it is unusual for one Ignatius novelist to review another, but I cannot
resist chatting about Fiorella de Maria’s excellent legal thriller Do No Harm.
This is partly because, like De Maria, I am a Catholic migrant to the
United Kingdom and, to a certain extent (for I live in Scotland, not
England), the legal, medical and ecclesiastical systems she describes
affect me, too. And as I read her story, I began to recognize other
aspects, and perhaps actual personalities, of Catholic British life.
Only a million Catholics in England and Wales bother go to Mass on
Sunday; British Catholics live their devotional life in a small pond.
Do No Harm
centres around the fate of Dr. Matthew Kemble, an English physician who
is charged with assault and battery after saving the life of a suicidal
young woman with a so-called “living will.” Daisy comes from an
aristocratic family with historical ties to the eugenics and euthanasia
movements. Dr. Kemble had campaigned fruitlessly against the “End of Life
Care Bill”, never suspecting that he himself would be the first doctor
whose conscience it would seek to override. Daisy’s brother, furious
that Daisy had received life-saving care, reports Dr. Kemble to the
police. Before long, Dr. Kemble is arrested at home in front of his wife
and four small children and led to a waiting police car in handcuffs.
Daisy lies in a coma.
Although the story is told from several
points of view, the role of protagonist lies equally between Dr. Kemble
and his solicitor’s assistant, Maria. As a passionate,
twenty-two-year-old law student and Catholic activist, Maria serves as
an excellent foil to the mild-mannered, middle-aged, almost milquetoast
Matthew. Matthew is the kind of old-fashioned, upper middle-class public
school boy (the Jesuit school he and his solicitor attended is almost
certainly Stoneyhurst) who thinks being noticed is in terrible taste.
Although descended from English Catholic martyrs, he has no wish to
become one himself. Maria is, in the words of her employer Jonathan
Kirkpatrick, “fairly typical of that John Paul generation of London
Catholic…orthodox, highly strung, highly educated, take themselves far
too seriously, but we can forgive them that.” She also has a taste for
risk and adventure, which gets her ejected from buildings, arrested and
eventually beaten black and blue. Matthew is a loveable martyr because
he isn’t cut out for martyrdom. Maria is a loveable heroine because her
ruses never work.
Both the plot and a sub-plot concerning a
pregnant Chinese teenager at risk of deportation are compelling, and the
pacing is good. What impresses me most about the book, however, are the
characters. Either De Maria has based solicitor Jonathan and his wife
Freya Kirkpatrick closely on people I know, or she has pulled off the
author’s magic trick of making a reader believe the characters must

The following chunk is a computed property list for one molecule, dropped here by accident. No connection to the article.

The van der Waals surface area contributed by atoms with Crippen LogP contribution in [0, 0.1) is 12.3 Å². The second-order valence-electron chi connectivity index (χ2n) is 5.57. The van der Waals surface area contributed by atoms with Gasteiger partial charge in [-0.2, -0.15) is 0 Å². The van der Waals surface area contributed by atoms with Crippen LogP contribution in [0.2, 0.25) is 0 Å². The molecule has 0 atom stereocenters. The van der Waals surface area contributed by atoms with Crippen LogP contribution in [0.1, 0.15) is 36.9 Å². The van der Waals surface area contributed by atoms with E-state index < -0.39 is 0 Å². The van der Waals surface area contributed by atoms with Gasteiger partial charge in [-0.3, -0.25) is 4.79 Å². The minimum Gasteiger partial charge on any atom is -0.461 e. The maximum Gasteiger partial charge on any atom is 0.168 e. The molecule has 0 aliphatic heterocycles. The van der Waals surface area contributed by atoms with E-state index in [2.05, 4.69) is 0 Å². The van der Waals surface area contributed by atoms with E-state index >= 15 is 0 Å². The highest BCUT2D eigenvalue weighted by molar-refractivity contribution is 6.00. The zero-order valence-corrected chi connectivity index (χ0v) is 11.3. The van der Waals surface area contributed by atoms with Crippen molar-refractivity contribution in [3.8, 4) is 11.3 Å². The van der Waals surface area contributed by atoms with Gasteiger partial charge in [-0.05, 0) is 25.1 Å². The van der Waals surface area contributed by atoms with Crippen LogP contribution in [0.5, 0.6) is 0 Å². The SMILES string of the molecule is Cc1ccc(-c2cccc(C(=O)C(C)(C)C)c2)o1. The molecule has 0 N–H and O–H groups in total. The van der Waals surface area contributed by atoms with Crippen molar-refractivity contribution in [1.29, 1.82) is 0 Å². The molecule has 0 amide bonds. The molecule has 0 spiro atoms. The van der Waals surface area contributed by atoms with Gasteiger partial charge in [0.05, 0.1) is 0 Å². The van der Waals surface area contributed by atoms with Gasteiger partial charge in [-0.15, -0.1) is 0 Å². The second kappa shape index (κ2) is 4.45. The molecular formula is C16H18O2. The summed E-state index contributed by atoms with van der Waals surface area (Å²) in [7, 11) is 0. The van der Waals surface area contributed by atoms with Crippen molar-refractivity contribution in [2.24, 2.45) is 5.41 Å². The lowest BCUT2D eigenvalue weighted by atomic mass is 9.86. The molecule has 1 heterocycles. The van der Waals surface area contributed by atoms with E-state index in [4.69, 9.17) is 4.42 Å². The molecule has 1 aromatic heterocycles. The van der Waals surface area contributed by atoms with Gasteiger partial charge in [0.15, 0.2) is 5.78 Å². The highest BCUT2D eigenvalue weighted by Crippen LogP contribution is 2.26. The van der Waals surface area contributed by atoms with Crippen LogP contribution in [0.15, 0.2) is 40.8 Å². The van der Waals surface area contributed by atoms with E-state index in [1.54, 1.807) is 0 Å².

be real. They are wonderfully vivid, both because De Maria makes
harmonious contrastssensitive Matthew is a family man with a
Madonna-like Spanish wife; charming Jonathan is childless and married to
an old-fashioned “jolly hockey sticks” Englishwomanand because she has
an eye and ear for detail. If you have romantic PBS fantasies about
London, De Maria expels them for you. London is a tough, crowded,
multi-ethnic place, absolutely lousy with class divisions and
The plot is is all too believable. A Scottish doctor
snarls that Matthew’s trial is obscene: “The state doesn’t want honest,
hardworking, conscientious doctors. It wants automatons following
procedures.” One of the the most uncomfortable aspects of my life in the
UK has been dealing with doctors who keep offering me IVF treatments
despite my repeated assertions that as a Catholic I have serious moral
objections to IVF.
My one argument with the book, or with the
character Maria, is the unexplained anti-English feeling. Maria reveals
only on page 159 that she is “not bloody English.” As Maria went to a
girls’ boarding school and to Oxford and works like the dickens for
illegal migrants without mentioning her own foreign origins, I was very
surprised to read this. Later Maria trashes the native English thusly:
“It was so, so very English! All these frosty people trapped behind
their own ironic detachment, too cowardly to reach out and empathise
with any other member of the human racelet alone someone of whom they
did not approveuntil they had forgotten how it felt to feel the
stirrings of human affection and solidarity.”
Well, steady on,
there, Maria. Meanwhile, she’s never been to Scotland, so is she Welsh?
Irish? Polish? (The only non-English characters Maria holds in dislike
are Polish.) Since one of the themes of the book is the lack of British
sensitivity to illegal migrants, her own roots do indeed matter.
unprecedented mass migration is seen almost entirely from an
immigrant’s point of view; the culture-shocked English working classes
make their appearance in the novel solely as unsympathetic bureaucratic
drones or thugs. If not English, Maria is terribly British in that she
is deeply influenced by the vampirish class system. She loathes both
“arrogant toffs” and button-pushing prols while adoring (and, by virtual
adoption, belonging to) the Oxbridge educated, Catholic segment of the
upper middle classes. Of course, Maria’s class prejudices make her all
the more believable as an authentically British character.
My conclusion is that this, at last, is a novel about us,
which is to say, faithful, university educated Catholics in the UK
today. I will certainly recommend this book to all my Catholic friends,
and if the bureaucratic British powers that be would like to know what
educated, faithful British Catholics think of them, they need only read Do No Harm.
Do No Harm: A Novel
(also available in Electronic Book Format)
by Fiorella de Maria
Ignatius Press, 2013
Hardcover | 235 pages